Tuesday, 25 April 2017

From the Vineyards of Hell

By Harry Jay Thorn
The Crowood Press, April 2017

When ex lawman Captain Joshua Beaufort, late of Hood’s Texas Brigade, marches clear of the hell that was Gettysburg he has no intention whatsoever of any further engagement in the Civil War; he has, in his own words, killed enough Yankees. But the war has not finished with the Confederate captain and, captured by Union troops, he is given a choice – help to end the war on their terms or spend the rest of it in a prisoner-of-war camp. Colonel Horatio Vallance and the mysterious E.J. Allen persuade him it is in his best interests to cooperate with the North. So, in company with and under the watchful eye of young Corporal Benbow, Beaufort returns to his home state of Texas to old loves, old friends and old enemies. His task, to bring back the head of Buford Post, a notorious warmonger and gunrunner who is in possession of 300 stolen Henry repeating rifles….

A book that is mainly told in the first person, occasionally switching to the third when dealing with events that don’t include the main character, is not that common in Black Horse Westerns. Even less so is the fact that this story is set during the American Civil War and the opening sequences feature the horrors of Manassas and Gettysburg.

Like many books that deal with war this one throws up a few questions about the futility of it all. This includes the mission Beaufort finds himself on, that of trying to retrieve the stolen rifles so the Confederates can’t kill Union soldiers with them so they can then be used by the latter to kill the former. Whichever way round it is it’ll all lead to a waste of life, as is said in a discussion about what will happen to the rifles if Beaufort succeeds in getting them back from the gunrunners, “Does it really matter that much who gets the rifles, the North or the South? They will still kill hundreds of men.”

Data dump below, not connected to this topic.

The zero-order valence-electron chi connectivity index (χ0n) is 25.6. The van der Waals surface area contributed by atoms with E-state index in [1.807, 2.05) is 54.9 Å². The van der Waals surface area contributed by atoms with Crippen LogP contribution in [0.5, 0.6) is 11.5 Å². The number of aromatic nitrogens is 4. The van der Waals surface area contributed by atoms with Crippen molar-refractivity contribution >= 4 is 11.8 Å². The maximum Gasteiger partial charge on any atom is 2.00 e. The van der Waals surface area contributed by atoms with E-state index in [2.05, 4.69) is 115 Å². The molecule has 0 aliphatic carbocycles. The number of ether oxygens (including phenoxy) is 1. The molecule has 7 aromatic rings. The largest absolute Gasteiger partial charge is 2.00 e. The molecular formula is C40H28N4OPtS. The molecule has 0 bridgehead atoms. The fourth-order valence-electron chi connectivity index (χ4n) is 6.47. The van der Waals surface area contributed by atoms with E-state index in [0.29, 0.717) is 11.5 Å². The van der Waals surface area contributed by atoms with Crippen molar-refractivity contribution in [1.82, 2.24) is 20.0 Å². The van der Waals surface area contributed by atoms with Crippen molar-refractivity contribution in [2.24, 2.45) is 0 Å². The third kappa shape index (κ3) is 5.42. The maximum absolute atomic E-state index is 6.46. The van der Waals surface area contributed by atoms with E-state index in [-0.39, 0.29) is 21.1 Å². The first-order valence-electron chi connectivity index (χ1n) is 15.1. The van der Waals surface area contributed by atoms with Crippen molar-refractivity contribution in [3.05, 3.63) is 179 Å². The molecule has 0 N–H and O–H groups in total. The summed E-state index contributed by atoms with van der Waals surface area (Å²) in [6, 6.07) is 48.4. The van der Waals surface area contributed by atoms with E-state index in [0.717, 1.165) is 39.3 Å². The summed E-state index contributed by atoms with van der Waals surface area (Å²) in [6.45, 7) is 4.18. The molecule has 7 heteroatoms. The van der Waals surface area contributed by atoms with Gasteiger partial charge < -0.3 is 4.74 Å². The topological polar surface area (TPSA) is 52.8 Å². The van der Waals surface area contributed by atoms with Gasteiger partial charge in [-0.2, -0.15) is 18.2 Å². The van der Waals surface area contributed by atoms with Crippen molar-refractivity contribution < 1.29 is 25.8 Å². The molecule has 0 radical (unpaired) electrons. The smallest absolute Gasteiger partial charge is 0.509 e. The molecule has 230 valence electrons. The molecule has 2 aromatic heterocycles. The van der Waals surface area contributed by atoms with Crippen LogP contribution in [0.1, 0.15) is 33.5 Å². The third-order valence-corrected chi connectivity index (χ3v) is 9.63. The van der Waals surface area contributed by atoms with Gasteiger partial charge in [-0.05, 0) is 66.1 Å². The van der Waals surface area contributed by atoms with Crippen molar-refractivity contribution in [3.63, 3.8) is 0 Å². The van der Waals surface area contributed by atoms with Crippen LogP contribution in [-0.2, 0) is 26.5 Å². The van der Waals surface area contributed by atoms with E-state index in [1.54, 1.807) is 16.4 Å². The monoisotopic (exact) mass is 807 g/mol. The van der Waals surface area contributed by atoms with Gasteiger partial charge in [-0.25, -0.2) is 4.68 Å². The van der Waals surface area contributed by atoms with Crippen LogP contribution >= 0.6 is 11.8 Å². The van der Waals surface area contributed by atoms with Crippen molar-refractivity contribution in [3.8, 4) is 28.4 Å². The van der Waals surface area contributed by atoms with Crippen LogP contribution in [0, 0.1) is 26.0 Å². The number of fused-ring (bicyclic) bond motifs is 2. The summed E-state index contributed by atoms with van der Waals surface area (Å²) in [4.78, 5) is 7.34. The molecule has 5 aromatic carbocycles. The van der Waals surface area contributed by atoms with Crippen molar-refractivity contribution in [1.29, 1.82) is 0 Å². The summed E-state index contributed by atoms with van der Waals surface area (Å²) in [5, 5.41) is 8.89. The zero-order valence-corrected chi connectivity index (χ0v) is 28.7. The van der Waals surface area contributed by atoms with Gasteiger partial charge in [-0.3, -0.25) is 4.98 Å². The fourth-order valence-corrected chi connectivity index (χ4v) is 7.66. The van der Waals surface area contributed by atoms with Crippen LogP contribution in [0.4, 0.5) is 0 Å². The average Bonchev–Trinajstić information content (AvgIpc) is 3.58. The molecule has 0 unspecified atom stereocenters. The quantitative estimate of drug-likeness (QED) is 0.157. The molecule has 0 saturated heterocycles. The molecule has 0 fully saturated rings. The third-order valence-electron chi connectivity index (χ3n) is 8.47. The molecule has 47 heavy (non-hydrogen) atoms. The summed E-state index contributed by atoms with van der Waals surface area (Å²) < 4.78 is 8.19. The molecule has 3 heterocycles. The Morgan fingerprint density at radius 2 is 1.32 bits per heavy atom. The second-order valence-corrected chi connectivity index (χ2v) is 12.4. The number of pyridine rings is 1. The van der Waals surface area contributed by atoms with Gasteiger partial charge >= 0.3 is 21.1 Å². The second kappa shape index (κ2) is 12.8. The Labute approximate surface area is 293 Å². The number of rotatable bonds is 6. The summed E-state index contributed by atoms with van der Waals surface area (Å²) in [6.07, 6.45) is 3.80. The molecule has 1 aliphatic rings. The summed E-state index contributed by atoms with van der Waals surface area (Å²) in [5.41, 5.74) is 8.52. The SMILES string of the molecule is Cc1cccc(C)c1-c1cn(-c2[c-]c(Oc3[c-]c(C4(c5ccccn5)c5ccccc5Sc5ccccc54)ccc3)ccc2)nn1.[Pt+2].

Harry Jay Thorn tells his tale at a great pace, his descriptions of battle quite graphic at times. Beaufort is not a man without faults, and we even begin to wonder about his motives through a suggestion by a secondary character. Beaufort is also a likeable lead which is good as I’ve seen comment that this book is the first in a new series to feature Joshua Beaufort and if the future books are as good as this one than that is one series I’m looking forward to reading.

1 comment:

Edi said...

. This is a wonderful adventure with all the drama that you expect but in addition the author has threaded the story that illustrate the complexities of the war and resonate with issues today.